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Non-typeable Haemophilus influenzae associated early pregnancy loss: an emerging neonatal and maternal pathogen

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Muge Cevik, Olga L. Moncayo-Nieto, Margaret J. Evans

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Objectives  There is increasing evidence indicating an association between invasive non-typeable Haemophilus influenzae (NTHi) infection in pregnancy and early pregnancy loss. As the diagnosis relies on microbiological investigation of post-mortem placental and foetal samples, a significant proportion of NTHi-related pregnancy loss remains unrecognised. To better characterise NTHi in septic abortion, we report NTHi cases associated with early pregnancy loss.
Methods  We reviewed all post-mortems at <24 weeks gestation with histologically proven acute chorioamnionitis on placental histology and enrolled cases with at least one matched foetal and placental sample culture positive for NTHi. The study was approved by the NHS Lothian Caldicott Guardian.
Results  In our cohort, invasive NTHi has accounted for 20% of infections associated with early pregnancy loss prior to 24 weeks gestation. All patients were young and healthy pregnant women at < 20 weeks' gestation who presented with abdominal pain, PV bleed /discharge and were septic at the time of presentation. One patient with previous history of miscarriage who presented with cervical incompetence had more severe pathology suggestive of early intrauterine pneumonia.Conclusion  The burden of invasive NTHi disease in early pregnancy loss is likely to be much larger than currently recognised. NTHi should be considered in pregnant women presenting with abdominal pain and PV bleed/discharge in whom clinical signs of sepsis are present. Active surveillance should be considered in this patient group including septic abortion to capture the true prevalence of this emerging pathogen to inform preventative and therapeutic approaches.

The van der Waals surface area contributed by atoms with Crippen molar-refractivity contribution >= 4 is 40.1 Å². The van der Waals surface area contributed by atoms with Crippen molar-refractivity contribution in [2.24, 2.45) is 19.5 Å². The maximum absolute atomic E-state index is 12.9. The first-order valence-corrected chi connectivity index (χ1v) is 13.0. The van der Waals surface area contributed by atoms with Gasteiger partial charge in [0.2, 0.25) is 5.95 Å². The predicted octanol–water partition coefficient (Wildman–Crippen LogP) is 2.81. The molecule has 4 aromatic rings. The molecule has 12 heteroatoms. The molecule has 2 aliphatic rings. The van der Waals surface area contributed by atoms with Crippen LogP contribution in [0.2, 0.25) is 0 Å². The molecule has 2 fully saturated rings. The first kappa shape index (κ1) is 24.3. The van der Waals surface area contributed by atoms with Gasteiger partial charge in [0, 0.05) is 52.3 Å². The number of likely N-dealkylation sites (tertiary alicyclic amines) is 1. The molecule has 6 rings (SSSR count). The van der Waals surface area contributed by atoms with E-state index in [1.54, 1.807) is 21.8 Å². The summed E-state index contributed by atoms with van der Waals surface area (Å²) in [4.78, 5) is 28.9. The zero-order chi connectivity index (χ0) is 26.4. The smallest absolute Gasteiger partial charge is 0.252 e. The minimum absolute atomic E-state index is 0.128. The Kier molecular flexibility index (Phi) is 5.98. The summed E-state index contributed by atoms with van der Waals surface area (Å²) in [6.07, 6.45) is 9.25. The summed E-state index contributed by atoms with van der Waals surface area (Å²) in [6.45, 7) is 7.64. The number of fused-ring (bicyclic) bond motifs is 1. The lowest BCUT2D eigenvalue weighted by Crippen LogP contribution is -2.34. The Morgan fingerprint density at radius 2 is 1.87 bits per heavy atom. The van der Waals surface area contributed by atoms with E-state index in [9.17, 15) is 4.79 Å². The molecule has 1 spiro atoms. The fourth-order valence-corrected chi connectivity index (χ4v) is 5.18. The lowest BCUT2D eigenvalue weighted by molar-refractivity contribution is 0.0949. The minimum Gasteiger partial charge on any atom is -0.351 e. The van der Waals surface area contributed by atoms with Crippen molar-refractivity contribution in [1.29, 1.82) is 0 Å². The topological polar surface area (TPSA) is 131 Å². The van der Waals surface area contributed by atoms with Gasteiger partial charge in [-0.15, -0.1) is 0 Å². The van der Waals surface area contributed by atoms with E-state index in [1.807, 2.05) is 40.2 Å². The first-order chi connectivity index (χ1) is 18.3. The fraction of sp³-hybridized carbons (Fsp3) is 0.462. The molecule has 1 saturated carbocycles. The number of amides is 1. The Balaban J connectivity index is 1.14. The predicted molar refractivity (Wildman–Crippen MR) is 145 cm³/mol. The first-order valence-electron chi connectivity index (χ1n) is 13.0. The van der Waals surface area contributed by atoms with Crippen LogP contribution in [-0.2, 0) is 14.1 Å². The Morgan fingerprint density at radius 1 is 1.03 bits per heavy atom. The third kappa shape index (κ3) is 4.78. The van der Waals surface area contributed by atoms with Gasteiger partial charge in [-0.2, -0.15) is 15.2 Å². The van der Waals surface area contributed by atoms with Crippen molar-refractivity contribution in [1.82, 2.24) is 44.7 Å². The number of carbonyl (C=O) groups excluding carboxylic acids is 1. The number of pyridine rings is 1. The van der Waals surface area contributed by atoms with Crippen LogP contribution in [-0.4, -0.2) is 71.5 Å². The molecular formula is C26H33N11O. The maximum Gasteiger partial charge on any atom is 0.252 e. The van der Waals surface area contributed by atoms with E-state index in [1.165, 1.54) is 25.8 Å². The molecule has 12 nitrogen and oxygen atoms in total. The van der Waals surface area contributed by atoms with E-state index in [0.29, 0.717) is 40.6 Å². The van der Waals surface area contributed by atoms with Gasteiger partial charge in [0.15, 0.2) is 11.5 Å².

Original languageEnglish
Number of pages4
VolumeFirst Online
Early online date23 Sep 2019
Publication statusE-pub ahead of print - 23 Sep 2019

    Research areas

  • Septic abortion, Pregnancy loss, Non-typeable Haemophilus influenzae, Invasive infections, Emerging pathogen, Maternal sepsis

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